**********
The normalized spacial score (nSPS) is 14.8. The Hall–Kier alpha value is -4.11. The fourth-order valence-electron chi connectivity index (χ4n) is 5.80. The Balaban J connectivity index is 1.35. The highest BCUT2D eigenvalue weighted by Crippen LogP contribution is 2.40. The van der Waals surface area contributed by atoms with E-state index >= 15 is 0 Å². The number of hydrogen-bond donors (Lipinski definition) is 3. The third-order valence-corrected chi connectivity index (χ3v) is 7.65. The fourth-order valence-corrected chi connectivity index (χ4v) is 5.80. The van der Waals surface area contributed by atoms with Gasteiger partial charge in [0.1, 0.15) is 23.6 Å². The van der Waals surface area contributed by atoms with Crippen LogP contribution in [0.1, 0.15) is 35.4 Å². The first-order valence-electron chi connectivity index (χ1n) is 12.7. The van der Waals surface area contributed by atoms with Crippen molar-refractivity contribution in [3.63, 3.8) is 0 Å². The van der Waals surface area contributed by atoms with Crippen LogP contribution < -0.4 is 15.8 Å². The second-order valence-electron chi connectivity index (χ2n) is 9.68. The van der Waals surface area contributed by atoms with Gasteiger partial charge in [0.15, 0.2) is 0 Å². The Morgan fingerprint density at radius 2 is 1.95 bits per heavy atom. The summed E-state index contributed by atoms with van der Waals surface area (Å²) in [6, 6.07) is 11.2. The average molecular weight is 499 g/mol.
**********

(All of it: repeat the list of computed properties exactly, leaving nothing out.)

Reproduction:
The normalized spacial score (nSPS) is 14.8. The Hall–Kier alpha value is -4.11. The fourth-order valence-electron chi connectivity index (χ4n) is 5.80. The Balaban J connectivity index is 1.35. The highest BCUT2D eigenvalue weighted by Crippen LogP contribution is 2.40. The van der Waals surface area contributed by atoms with E-state index >= 15 is 0 Å². The number of hydrogen-bond donors (Lipinski definition) is 3. The third-order valence-corrected chi connectivity index (χ3v) is 7.65. The fourth-order valence-corrected chi connectivity index (χ4v) is 5.80. The van der Waals surface area contributed by atoms with Gasteiger partial charge in [0.1, 0.15) is 23.6 Å². The van der Waals surface area contributed by atoms with Crippen LogP contribution in [0.1, 0.15) is 35.4 Å². The first-order valence-electron chi connectivity index (χ1n) is 12.7. The van der Waals surface area contributed by atoms with Crippen molar-refractivity contribution in [3.63, 3.8) is 0 Å². The van der Waals surface area contributed by atoms with Crippen LogP contribution < -0.4 is 15.8 Å². The second-order valence-electron chi connectivity index (χ2n) is 9.68. The van der Waals surface area contributed by atoms with Gasteiger partial charge in [0.15, 0.2) is 0 Å². The Morgan fingerprint density at radius 2 is 1.95 bits per heavy atom. The summed E-state index contributed by atoms with van der Waals surface area (Å²) in [6, 6.07) is 11.2. The average molecular weight is 499 g/mol.